Jefe's House
Jeffrey Stanley is a 2018-19 Fulbright Scholar, playwright, screenwriter, director, and occasional journalist. His plays include the semiautobiographical wartime drama Tesla's Letters, the southern fried dark comedy Medicine, Man his autobiographical comedy shows The Golden Horseshoe: A Lecture on Tragedy, Jeffrey Stanley's Boneyards, and others. He is a past president of the board of directors of the New York Neo-Futurists experimental theatre ensemble, and his award-winning short film Lady in a Box, a satire inspired by the Terri Schiavo euthanasia case and starring Sarita Choudhury, has been licensed numerous times for international broadcast and distribution. Stanley has been a fellow at Yaddo, a Copeland Fellow at Amherst College, and a guest lecturer at the Imaginary Academy film and theatre workshop in Croatia sponsored by the Soros Foundation, and a St. Xavier's College, Kolkata. He frequently teaches at his alma mater New York University Tisch School of the Arts, as well as at Drexel University Westphal College of Media Arts & Design, at at the Lee Strasberg Institute. He has appeared as a featured writer in The New York Times, Washington Post, Time Out New York, New York Press, the Brooklyn Rail and others. He was a senior adviser to Boston University’s Center for Millennial Studies’ book on apocalypse movements The End That Does. Stanley holds an MFA in Dramatic Writing from Tisch where he studied under playwrights David Ives and Tony Kushner, and a BFA from Tisch in Film & Television with a minor in cultural anthropology. www.brain-on-fire.com.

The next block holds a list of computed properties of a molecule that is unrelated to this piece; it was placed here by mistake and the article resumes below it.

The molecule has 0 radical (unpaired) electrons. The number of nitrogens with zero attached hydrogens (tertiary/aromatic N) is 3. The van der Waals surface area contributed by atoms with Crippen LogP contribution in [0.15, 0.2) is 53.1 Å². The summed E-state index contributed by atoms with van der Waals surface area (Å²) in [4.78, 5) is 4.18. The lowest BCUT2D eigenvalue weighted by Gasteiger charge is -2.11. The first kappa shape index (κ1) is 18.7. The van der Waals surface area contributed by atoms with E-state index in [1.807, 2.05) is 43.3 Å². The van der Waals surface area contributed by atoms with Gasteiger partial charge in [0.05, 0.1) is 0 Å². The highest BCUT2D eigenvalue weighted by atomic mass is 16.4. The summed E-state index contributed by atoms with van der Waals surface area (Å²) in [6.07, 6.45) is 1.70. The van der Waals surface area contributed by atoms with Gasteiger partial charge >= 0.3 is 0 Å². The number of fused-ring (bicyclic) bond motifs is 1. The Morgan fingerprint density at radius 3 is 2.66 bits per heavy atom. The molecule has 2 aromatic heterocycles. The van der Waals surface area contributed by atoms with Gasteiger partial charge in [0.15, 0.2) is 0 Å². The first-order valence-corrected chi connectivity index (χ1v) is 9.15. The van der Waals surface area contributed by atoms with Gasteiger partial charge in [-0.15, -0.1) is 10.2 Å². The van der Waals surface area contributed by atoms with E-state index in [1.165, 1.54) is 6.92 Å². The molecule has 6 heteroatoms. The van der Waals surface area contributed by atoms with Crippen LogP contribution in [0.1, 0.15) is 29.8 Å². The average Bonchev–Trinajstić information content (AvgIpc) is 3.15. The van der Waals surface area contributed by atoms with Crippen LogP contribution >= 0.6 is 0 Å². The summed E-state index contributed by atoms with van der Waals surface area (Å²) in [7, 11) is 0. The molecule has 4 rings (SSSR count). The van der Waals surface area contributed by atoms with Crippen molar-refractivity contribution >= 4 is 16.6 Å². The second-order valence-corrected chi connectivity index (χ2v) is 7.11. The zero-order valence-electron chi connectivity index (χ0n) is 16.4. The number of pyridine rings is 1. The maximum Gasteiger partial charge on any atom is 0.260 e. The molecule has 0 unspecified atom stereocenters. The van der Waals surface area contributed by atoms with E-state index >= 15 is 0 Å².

Author Archive

House of Time

by on Jun.03, 2021, under Film/TV, On the Road, Shaheb Cafe

Kalkokkho

Kalkokkho, written and directed by Sarmistha Maiti & Rajdeep Paul

“Doomsday…Apocalypse…The End of the World…Earlier we used to see these only in foreign films. Apocalypse would happen only in their countries then, and a handsome male hero, just in the nick of time, would save everyone from impending doom. Though it had no relevance in our own lives, it was always great to witness it onscreen through the magic of movies. But in real life, Apocalypse is so boring, monotonous, like a slow-paced art-house film.”

This wry, meta-cinematic line of dialogue from Kalkokkho, or House of Time, the new feature film from Kolkata-based writer-director duo Sarmistha Maiti & Rajdeep Paul, aptly captures the mood many of us felt in the earliest days of last year’s nearly global Covid pandemic lockdown.  I remember falling into a black hole of depression for two weeks or so, lying on my sofa staring at the ceiling, feeling psychologically and spiritually immobilized; tied down, even.  Soon, however, I began to play the Glad Game, count my many blessings, untie myself and get off my self-absorbed butt.  I reminded myself that when the going gets weird, the weird get going.